If you are lucky enough to go, the sensations of Dakar – the smell of grilled fish and spiced coffee, the feeling of an impending downpour, the bone-rattling vibrations from a dozen drums – stay with you long after you leave. And while it is impossible to fully experience this West African city without making the trip, there are ways to capture at least a sliver of its magic. Unsurprisingly, considering the integral role of music in Dakar’s daily rhythms, it is hard to spend any time in Dakar without coming across some of the many dance styles of the region. Check out the Alvin Ailey Extension school, which offers regular online West African dance classes, led by the Senegalese dancer Maquette Camara.
Choreographer Maguette Camara sat down with Tracie Strahan to talk about his dancing experience and what he teaches at the Ailey Extension.
We're live drumming to the rhythm of West African dance at Ailey Extension. Come learn instructor Yah Ya Kamate's dance moves!
The Root's original video series explores dances that originate, in or are influenced by, African culture. Here, we spoke with Maguette Camara of the Ailey Extension to learn about West African dance.
As Maguette Camara seamlessly shifts between the front of the studio and to play drums that are clustered on the side, it's hard to tell where the musician leaves off and the dancer begins. He's instructing an advanced-beginner level West African class at The Ailey School in New York, and the intricate rhythms are proving challenging to the students - 30 pre-professional men and women.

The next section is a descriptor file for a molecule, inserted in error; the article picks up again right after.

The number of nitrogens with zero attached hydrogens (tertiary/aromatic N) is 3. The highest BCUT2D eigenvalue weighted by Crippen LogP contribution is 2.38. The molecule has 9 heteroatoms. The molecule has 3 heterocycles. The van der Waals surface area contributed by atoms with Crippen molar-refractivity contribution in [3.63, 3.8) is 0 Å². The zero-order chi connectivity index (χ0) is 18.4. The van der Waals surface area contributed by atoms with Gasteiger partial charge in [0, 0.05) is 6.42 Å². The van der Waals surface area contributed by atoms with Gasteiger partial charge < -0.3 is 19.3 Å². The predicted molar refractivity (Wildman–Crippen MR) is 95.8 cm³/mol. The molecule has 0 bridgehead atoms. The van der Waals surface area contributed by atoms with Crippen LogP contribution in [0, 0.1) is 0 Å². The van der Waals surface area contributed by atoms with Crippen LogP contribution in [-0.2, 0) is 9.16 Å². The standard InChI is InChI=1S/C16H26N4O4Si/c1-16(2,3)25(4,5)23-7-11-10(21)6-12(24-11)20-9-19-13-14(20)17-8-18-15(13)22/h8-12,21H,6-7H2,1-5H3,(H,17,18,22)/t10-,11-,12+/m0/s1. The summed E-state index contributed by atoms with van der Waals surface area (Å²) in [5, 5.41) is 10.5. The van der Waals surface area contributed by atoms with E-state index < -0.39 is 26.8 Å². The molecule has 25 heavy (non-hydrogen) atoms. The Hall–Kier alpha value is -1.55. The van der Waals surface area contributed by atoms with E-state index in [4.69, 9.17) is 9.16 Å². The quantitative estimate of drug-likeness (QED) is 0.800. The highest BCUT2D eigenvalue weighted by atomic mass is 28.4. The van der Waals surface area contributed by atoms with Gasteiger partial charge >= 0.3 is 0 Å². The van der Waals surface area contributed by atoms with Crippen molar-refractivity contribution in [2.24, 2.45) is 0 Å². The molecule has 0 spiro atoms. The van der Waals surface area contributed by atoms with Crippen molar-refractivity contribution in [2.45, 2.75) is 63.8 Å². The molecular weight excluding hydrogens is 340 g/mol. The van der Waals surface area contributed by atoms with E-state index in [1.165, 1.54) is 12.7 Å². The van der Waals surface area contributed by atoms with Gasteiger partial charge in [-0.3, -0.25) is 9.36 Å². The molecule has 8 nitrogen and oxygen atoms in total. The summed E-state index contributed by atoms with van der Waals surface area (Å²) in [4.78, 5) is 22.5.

Shake off winter while shakin' your whole body at choreographer Maguette Camara's open-level class. You may be standing in a lovely Ailey Extension dance studio, but Camara, who emigrated from Senegal, transports his class as he teaches the significance and meaning behind the dances.
My love of West African dance far exceeds my capabilities as a practitioner. No matter. Fifteen years had passed since my last class, and I was ready for another try. So one recent afternoon I wrapped a piece of African cloth around my waist and entered a packed studio at the Alvin Ailey extension center in Manhattan.
When Brenda Didier moved her studio, Lincolnshire Academy of Dance, to its new location in Vernon Hills, Illinois, she made sure the new setting could accommodate all the necessary elements: barres, mirrors, dance floors - and space for accompanists to play for the school's classes.
The Alvin Ailey American Dance Theater does more than just put on a good show; it offers many classes that are open to the public.
On a dancing scale of 1 to 10, with the low end occupied by the spastic Elaine on “Seinfeld” and the high end by Michael Jackson, I consider myself a solid 6.